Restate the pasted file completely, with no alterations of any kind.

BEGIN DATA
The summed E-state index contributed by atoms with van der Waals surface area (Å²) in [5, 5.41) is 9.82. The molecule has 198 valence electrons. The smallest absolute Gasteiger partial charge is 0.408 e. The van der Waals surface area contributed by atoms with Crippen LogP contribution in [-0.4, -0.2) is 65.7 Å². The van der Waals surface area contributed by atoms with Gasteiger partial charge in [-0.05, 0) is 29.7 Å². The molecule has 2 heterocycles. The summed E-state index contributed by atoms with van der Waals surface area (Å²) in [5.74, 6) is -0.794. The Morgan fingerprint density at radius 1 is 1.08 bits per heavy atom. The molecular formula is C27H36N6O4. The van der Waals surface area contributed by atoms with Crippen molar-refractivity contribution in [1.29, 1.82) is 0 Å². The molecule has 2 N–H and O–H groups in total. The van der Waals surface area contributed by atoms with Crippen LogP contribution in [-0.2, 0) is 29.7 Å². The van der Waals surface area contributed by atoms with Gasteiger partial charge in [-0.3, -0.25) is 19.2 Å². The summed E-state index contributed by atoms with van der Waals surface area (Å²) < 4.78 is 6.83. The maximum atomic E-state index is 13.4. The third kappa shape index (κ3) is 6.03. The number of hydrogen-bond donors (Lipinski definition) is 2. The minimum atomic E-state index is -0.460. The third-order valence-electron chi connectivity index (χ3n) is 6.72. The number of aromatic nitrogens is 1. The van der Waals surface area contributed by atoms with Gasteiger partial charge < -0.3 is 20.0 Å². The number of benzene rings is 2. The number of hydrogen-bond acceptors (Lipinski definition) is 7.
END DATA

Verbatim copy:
The summed E-state index contributed by atoms with van der Waals surface area (Å²) in [5, 5.41) is 9.82. The molecule has 198 valence electrons. The smallest absolute Gasteiger partial charge is 0.408 e. The van der Waals surface area contributed by atoms with Crippen LogP contribution in [-0.4, -0.2) is 65.7 Å². The van der Waals surface area contributed by atoms with Gasteiger partial charge in [-0.05, 0) is 29.7 Å². The molecule has 2 heterocycles. The summed E-state index contributed by atoms with van der Waals surface area (Å²) in [5.74, 6) is -0.794. The Morgan fingerprint density at radius 1 is 1.08 bits per heavy atom. The molecular formula is C27H36N6O4. The van der Waals surface area contributed by atoms with Crippen molar-refractivity contribution in [1.29, 1.82) is 0 Å². The molecule has 2 N–H and O–H groups in total. The van der Waals surface area contributed by atoms with Crippen LogP contribution in [-0.2, 0) is 29.7 Å². The van der Waals surface area contributed by atoms with Gasteiger partial charge in [-0.3, -0.25) is 19.2 Å². The summed E-state index contributed by atoms with van der Waals surface area (Å²) < 4.78 is 6.83. The maximum atomic E-state index is 13.4. The third kappa shape index (κ3) is 6.03. The number of hydrogen-bond donors (Lipinski definition) is 2. The minimum atomic E-state index is -0.460. The third-order valence-electron chi connectivity index (χ3n) is 6.72. The number of aromatic nitrogens is 1. The van der Waals surface area contributed by atoms with Gasteiger partial charge < -0.3 is 20.0 Å². The number of benzene rings is 2. The number of hydrogen-bond acceptors (Lipinski definition) is 7.